#1 IFC Mall (8 Finance Street, Central)
#2 The Landmark (Queen’s, 15 Queen’s Road Central, Central)
#3 Mong Kok ladies market (Tung Choi Street, Hong Kong, China)
#4 Tsim Sha Tsui (Nathan Road, Kowloon)
#5 Wan Chai Computer Centre (144 Hennessy Road, Hong Kong, China)
Locals Go Here For Breakfast
HK is the perfect place to fulfil your midmorning craving, whether it be eastern or western cuisine. Slip on your sunglasses and elastic waisted pants and head over to Din Tai Fung in Causeway Bay to ingest the healing properties of dim sum and dumplings. Fluffy, cloudlike pork buns, xiao long bao and silky shumai are worth the wait. HKers love to line up for their preferred restaurants and you will rarely see Din Tai Fung without a line out front, day or night. Fortunately the glass panelled kitchen gives you a full view of the dumpling prep while you wait. Who doesn’t like a little show before their meal?
If you are looking for the best of the best, head on over to Prince Edward where you will find One Dim Sum, a HK favourite whose Michelin star cuisine is actually the cheapest in the world. Start the day with steamed dumplings, tender rice sheet rolls and fried egg sticks with condensed milk.
If western style buffet brunch is more your thing, you can’t go past the comprehensive weekend offerings at the Ovolo hotel, south-side. Round up some companions and Uber over to this boozy little affair, complete with seafood bar, egg station, BBQ and salad bar, all washed down with bottomless sangria. Quail egg omelette, anyone?
If you need perking up in the morning, skip the Starbucks and head instead to a Cha Chaan Teng, a HK style café. Lan Fong Yuen is a winner, serving creamy milk tea iced or hot. Order the condensed milk & butter bun to really do it right. Don’t expect great service but with locations in Central, Sheung Wan and TST it’s an easy and affordable local experience.
Where To Have An Indulgent Night Out
This is where Hong Kong, China really hits its stride. Sustaining the heady reputation as being Asia’s go-to party city, you will be unlucky to not have a brilliant (and lengthy) night out here. The city starts and ends late; don’t worry about curfews or 2am lockouts, most clubs close between 4am and 6am.
Start your night dining in one of the cool restaurants in Sheung Wan or Lan Kwai Fong. Surround yourself with the cool kids at Yardbird for some hipster Japanese Yakitori or line your stomach at the indulgent and dark Lily & Bloom, serving upscale American comfort food and decadent cocktails. Ronin in Sheung Wan is a top option for the fish fans who aren’t worried about budget, and Brickhouse is great for a little Mexican flavour. Also in Sheung Wan you’ll find Mrs Pound, serving Asian/Canadian fusion and fun cocktails in a tucked away location. Rendang poutine, anyone?
#1 Yardbird (33-35 Bridges Street, Sheung Wan)
#2 Lily & Bloom (33 Wyndham Street, Hong Kong, China)
#3 Ronin (8 On Wo Lane, Sheung Wan)
#4 Brickhouse (20 D’Aguilar Street, Hong Kong, China)
#5 Mrs Pound (6 Pound Lane, Sheung Wan)
After you have eaten your fill, taxi down the road to Lan Kwai Fong, the central party district where you will likely spend much of your night. Choose your watering hole along Wyndham Street or head straight to one of the clubs for a DJ and a boogie. Head to Dragon-I if you’re a fan of bottle service and eastern block models; Fly is for the cool kids who like their music in extra small dark venues; or Volar, for the die-hard techno fans and house heads. There’s also Solas for drinks with an Irish flair, Honi Honi a tiki cocktail lounge and Ho Lee Fook for a cheeky modern take on traditional Chinese cuisine. Every venue is just a hop, skip and a stumble down the road so it’s easy and practical to visit several venues in a night.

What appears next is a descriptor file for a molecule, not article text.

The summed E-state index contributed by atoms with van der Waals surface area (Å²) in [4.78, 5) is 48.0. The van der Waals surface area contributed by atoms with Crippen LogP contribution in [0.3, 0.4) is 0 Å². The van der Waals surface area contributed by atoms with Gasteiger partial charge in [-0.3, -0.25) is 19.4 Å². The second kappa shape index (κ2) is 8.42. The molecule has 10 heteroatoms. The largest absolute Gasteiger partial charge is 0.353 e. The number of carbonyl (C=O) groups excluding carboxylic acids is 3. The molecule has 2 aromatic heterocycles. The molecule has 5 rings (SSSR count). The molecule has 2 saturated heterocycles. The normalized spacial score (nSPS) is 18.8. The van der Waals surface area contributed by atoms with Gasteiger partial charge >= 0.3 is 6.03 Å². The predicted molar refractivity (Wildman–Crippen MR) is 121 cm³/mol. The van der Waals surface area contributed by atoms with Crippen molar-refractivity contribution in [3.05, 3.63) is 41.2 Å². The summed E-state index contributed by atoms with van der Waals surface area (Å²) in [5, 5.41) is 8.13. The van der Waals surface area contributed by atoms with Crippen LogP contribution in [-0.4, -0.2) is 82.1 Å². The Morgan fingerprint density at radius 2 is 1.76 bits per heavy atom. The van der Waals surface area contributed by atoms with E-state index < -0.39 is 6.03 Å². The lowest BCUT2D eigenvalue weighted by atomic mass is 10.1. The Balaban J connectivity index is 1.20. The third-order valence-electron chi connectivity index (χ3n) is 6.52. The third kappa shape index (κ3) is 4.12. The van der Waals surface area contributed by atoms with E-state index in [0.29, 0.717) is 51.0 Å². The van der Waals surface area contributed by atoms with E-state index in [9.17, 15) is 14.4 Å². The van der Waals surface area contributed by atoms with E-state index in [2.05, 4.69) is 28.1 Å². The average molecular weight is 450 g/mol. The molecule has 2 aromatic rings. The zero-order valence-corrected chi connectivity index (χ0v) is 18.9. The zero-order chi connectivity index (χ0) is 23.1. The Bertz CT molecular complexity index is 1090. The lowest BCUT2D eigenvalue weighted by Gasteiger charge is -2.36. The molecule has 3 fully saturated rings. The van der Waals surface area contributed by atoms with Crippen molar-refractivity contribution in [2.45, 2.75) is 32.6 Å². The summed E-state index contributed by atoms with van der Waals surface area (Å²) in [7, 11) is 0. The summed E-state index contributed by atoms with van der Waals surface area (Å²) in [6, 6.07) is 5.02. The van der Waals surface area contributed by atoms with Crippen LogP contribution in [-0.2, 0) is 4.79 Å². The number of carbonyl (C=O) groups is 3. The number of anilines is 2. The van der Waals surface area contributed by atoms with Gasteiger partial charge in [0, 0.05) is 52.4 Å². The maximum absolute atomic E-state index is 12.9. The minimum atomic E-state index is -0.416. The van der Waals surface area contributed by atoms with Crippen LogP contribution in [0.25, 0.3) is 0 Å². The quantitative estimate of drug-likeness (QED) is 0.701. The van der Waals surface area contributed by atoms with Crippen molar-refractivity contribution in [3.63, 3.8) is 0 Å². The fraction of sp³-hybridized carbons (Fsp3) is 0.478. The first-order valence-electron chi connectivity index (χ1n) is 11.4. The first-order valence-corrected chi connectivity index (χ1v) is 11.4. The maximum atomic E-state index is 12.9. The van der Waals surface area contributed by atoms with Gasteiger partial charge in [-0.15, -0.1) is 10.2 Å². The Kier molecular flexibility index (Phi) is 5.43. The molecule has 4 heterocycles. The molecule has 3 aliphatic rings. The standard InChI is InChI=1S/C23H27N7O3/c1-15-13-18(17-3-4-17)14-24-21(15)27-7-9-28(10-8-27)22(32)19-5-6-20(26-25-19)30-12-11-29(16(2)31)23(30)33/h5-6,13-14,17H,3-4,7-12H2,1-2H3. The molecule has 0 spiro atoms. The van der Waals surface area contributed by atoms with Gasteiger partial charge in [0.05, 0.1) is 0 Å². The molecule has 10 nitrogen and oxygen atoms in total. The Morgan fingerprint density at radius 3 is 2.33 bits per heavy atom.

#1 Dragon-I (60 Wyndham Street, Hong Kong, China)
#2 Fly (24-30 Ice House Street, Hong Kong, China)
#3 Volar (44 D’Aguilar St, Central)
#4 Solas (The Centrium, 60 Wyndham St, Hong Kong, China)
#5 Honi Honi (52 Wellington St, Hong Kong, China)
#6 Ho Lee Fook (1 Elgin St, Central, Hong Kong, China)
Worth The Hype
Ozone Bar holds the esteemed title of highest bar in the world, located atop the Ritz Carlton Hotel in the ICC building in Kowloon. 118 floors up, you can soak up the iconic Hong Kong, China skyline from the highest vantage point, all while enjoying a glass of your favourite beverage.
Aberdeen’s floating village and restaurants, while pretty, are a huge tourist trap. It’s overpriced and overpopulated – you’re better off heading out to Repulse Bay if it’s seaside tranquility you’re after.
Don’t Leave Hong Kong, China Without…
Egg tarts are a must try while in HK, better still if you can snatch one up in Macau – Macau’s version was brought over by Portuguese colonisers, featuring a scorched, caramelised exterior. The Hong Kon, China egg tart is a bit more glassy and smooth like a custard tart. Try Tai Cheong for a great tart with flavour options like bacon or blueberry for the more adventurous.
Eve Speciall hails from Australia but spends her time bouncing between Hong Kong and Los Angeles as a model and DJ. You can find this former Disney princess on the decks spinning tunes for Topshop, Louis Vuitton, Miu Miu and Nike and on the pages of Nylon, Cosmopolitan and Elle. Eve's favourite things include Boston terrier/french bulldogs, sleeping in, music festivals, gluten free pastrami sandwiches and a Hendricks and tonic on a hot summer's day.